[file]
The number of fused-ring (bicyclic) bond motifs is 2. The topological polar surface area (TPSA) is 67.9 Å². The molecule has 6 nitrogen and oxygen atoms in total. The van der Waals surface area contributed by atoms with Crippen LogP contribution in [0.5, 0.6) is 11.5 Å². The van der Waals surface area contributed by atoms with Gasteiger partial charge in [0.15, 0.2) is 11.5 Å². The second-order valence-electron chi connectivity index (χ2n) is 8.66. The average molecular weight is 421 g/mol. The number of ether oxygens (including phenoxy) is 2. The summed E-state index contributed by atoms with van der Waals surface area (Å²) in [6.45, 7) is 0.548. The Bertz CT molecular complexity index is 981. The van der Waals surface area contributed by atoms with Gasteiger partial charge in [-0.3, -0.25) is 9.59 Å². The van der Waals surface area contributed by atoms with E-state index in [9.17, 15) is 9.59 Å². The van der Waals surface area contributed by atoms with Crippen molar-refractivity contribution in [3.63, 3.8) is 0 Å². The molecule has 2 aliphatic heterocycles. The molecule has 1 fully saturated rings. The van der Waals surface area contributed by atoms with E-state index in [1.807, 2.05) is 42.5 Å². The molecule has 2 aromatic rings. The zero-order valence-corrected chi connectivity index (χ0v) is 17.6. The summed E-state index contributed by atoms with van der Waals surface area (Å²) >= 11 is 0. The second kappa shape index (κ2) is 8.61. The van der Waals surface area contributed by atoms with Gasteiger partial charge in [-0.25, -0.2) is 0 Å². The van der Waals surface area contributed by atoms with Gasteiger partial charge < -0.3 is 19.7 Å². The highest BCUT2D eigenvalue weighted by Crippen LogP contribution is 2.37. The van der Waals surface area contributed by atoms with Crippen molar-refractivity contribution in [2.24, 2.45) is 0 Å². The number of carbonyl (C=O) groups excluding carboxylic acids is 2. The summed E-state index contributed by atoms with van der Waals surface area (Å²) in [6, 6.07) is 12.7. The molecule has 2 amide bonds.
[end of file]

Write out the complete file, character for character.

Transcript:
The number of fused-ring (bicyclic) bond motifs is 2. The topological polar surface area (TPSA) is 67.9 Å². The molecule has 6 nitrogen and oxygen atoms in total. The van der Waals surface area contributed by atoms with Crippen LogP contribution in [0.5, 0.6) is 11.5 Å². The van der Waals surface area contributed by atoms with Gasteiger partial charge in [0.15, 0.2) is 11.5 Å². The second-order valence-electron chi connectivity index (χ2n) is 8.66. The average molecular weight is 421 g/mol. The number of ether oxygens (including phenoxy) is 2. The summed E-state index contributed by atoms with van der Waals surface area (Å²) in [6.45, 7) is 0.548. The Bertz CT molecular complexity index is 981. The van der Waals surface area contributed by atoms with Gasteiger partial charge in [-0.3, -0.25) is 9.59 Å². The van der Waals surface area contributed by atoms with E-state index in [9.17, 15) is 9.59 Å². The van der Waals surface area contributed by atoms with Crippen molar-refractivity contribution in [3.63, 3.8) is 0 Å². The molecule has 2 aliphatic heterocycles. The molecule has 1 fully saturated rings. The van der Waals surface area contributed by atoms with E-state index in [1.807, 2.05) is 42.5 Å². The molecule has 2 aromatic rings. The zero-order valence-corrected chi connectivity index (χ0v) is 17.6. The summed E-state index contributed by atoms with van der Waals surface area (Å²) >= 11 is 0. The second kappa shape index (κ2) is 8.61. The van der Waals surface area contributed by atoms with Gasteiger partial charge in [-0.25, -0.2) is 0 Å². The van der Waals surface area contributed by atoms with Gasteiger partial charge < -0.3 is 19.7 Å². The highest BCUT2D eigenvalue weighted by Crippen LogP contribution is 2.37. The van der Waals surface area contributed by atoms with Crippen molar-refractivity contribution in [2.24, 2.45) is 0 Å². The number of carbonyl (C=O) groups excluding carboxylic acids is 2. The summed E-state index contributed by atoms with van der Waals surface area (Å²) in [6, 6.07) is 12.7. The molecule has 2 amide bonds.